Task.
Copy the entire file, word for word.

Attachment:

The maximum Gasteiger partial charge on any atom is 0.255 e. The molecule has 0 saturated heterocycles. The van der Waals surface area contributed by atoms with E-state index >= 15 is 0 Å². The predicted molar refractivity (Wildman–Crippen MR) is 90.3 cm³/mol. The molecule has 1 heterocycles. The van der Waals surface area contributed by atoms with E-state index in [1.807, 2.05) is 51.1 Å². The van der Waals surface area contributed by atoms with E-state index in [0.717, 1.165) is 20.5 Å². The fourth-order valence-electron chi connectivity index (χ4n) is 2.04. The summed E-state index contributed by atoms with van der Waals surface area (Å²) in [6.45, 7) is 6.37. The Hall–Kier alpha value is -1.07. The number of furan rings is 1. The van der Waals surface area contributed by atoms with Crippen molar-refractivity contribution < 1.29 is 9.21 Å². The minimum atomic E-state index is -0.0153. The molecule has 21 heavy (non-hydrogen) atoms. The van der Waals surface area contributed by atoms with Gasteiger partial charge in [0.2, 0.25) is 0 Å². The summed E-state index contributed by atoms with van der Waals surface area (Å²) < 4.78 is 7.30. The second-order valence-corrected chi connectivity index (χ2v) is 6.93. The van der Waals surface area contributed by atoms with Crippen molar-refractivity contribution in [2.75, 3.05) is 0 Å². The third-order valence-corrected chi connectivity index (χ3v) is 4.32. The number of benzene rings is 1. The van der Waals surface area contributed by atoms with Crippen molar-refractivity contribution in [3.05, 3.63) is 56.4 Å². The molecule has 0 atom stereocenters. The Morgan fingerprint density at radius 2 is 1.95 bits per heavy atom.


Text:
The maximum Gasteiger partial charge on any atom is 0.255 e. The molecule has 0 saturated heterocycles. The van der Waals surface area contributed by atoms with E-state index >= 15 is 0 Å². The predicted molar refractivity (Wildman–Crippen MR) is 90.3 cm³/mol. The molecule has 1 heterocycles. The van der Waals surface area contributed by atoms with E-state index in [1.807, 2.05) is 51.1 Å². The van der Waals surface area contributed by atoms with E-state index in [0.717, 1.165) is 20.5 Å². The fourth-order valence-electron chi connectivity index (χ4n) is 2.04. The summed E-state index contributed by atoms with van der Waals surface area (Å²) in [6.45, 7) is 6.37. The Hall–Kier alpha value is -1.07. The number of furan rings is 1. The van der Waals surface area contributed by atoms with Crippen molar-refractivity contribution < 1.29 is 9.21 Å². The minimum atomic E-state index is -0.0153. The molecule has 21 heavy (non-hydrogen) atoms. The van der Waals surface area contributed by atoms with Gasteiger partial charge in [0.2, 0.25) is 0 Å². The summed E-state index contributed by atoms with van der Waals surface area (Å²) < 4.78 is 7.30. The second-order valence-corrected chi connectivity index (χ2v) is 6.93. The van der Waals surface area contributed by atoms with Crippen molar-refractivity contribution in [2.75, 3.05) is 0 Å². The third-order valence-corrected chi connectivity index (χ3v) is 4.32. The number of benzene rings is 1. The van der Waals surface area contributed by atoms with Crippen molar-refractivity contribution in [3.05, 3.63) is 56.4 Å². The molecule has 0 atom stereocenters. The Morgan fingerprint density at radius 2 is 1.95 bits per heavy atom.